April 24, 2013

One of the most helpful pieces of paper I was given during Peace Corps training was a line graph that charts the emotional ups and downs Peace Corps Volunteers typically experience in relation to their time in country. Thanks to this chart, I can look at a specific time period of service and see if that is typically a time when PCVs find themselves feeling overall happy or overall depressed.

Courtesy of Peace Corps - the volunteer adjustment cycle in one of its many derivations.

Courtesy of Peace Corps – the volunteer adjustment cycle in one of its many derivations.

For example, right in months 1-4 of service, there’s a big low period, thanks to adjusting to your permanent site, work being slow to start and general homesickeness.

Guess who is just finishing month one…

Now, it’s not to say that every single Peace Corps Volunteer follows the exact pattern described by the graph, but since arriving in T–, I’ve definitely hit a much more defined low period than I have since arriving in country in January. While I was out of my mind excited to be in my final site, I was also experiencing feelings ranging from “Holy crap what am I doing here” to feeling like everything was impossible to get started to just plain frustration. Not every day of the past month has been bad, but there has been a definite overall down feeling. And on top of that I have been recovering from not one but two epic infections that I will not describe here, suffice it to say today was my final doctor’s appointment in Agadir and he says I’m good to go!

Luckily, I remembered my chart and realized this was a normal part of my adjustment process. Often knowing that I feel bad for a reason is enough to keep me from getting too down on myself. I’ve heard lots of stories from other volunteers who described feeling bad about themselves just because they were feeling low, and since Peace Corps service was a long-time dream of theirs, felt they should just be happy because they were actually doing it. So I’ve been taking things one day at a time and just trying to do something positive every day.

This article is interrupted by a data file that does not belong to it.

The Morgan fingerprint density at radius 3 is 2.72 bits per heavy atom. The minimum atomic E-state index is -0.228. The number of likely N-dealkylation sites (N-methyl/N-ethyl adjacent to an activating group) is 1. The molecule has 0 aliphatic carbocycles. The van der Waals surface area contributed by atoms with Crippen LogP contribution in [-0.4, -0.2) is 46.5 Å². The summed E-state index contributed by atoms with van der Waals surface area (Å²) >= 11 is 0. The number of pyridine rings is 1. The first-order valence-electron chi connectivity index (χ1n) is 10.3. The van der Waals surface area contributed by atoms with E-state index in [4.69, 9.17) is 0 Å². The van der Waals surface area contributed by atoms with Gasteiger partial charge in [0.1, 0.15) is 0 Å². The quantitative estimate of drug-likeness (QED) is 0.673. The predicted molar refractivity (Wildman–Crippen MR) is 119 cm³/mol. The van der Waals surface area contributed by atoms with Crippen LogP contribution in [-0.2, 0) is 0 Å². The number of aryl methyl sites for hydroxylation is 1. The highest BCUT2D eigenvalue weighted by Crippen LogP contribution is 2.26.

I’m not sure if it’s too soon to say I’m coming out of that slump, because it’s definitely possible I’ll continue my slump for a bit, but the past two days have been amazing.

Since spring camp ended, Liz and I have been attempting to set up our lives here in T–, a process which can take a long time in the United States, but takes even longer with a much greater reliance on other people if your language skills still do not rival those of a four year old. So we’ve been attempting to get our residency papers, attempting to find an apartment, attempting to mail stuff at the post office without waiting 2 hours in line (I still haven’t succeeded in this), and attempting to set up a schedule for ourselves at the Dar Chebab and women’s club.

While I haven’t conquered the post office yet (I guess the trick is to go really early in the morning and get your number like at the Department of Motor Vehicles), we have recently started making process with the other things. The authorities have our residency papers paperwork and tomorrow we are getting our potential apartment checked out by a Peace Corps representative. Our first day of language tutoring is also tomorrow.

The biggest news, however, is we have happily stumbled on a counterpart – a host country national who helps PCVs accomplish projects. In our case, she is one of our fellow counselors at camp, speaks excellent English and is really excited about working with youth. Plus she’s someone who can be a friend here in T–, which may be the most important thing of all in this situation.

Thanks to her help, we had a great meeting with the director of the women’s club today and are set to start teaching English lessons to the ladies there. And we’ve also set up a time at the Dar Chebab to start some activities there, so suddenly everything seems to be moving forward.

It might be that everything will fall through once again, so I’m not anticipating trouble-free days for the rest of my service. That would be a ridiculous expectation, because you can’t anticipate a trouble-free life anywhere. But progress has been made. And I am content with that.

Categories: In site, Morocco | Tags: | Leave a comment

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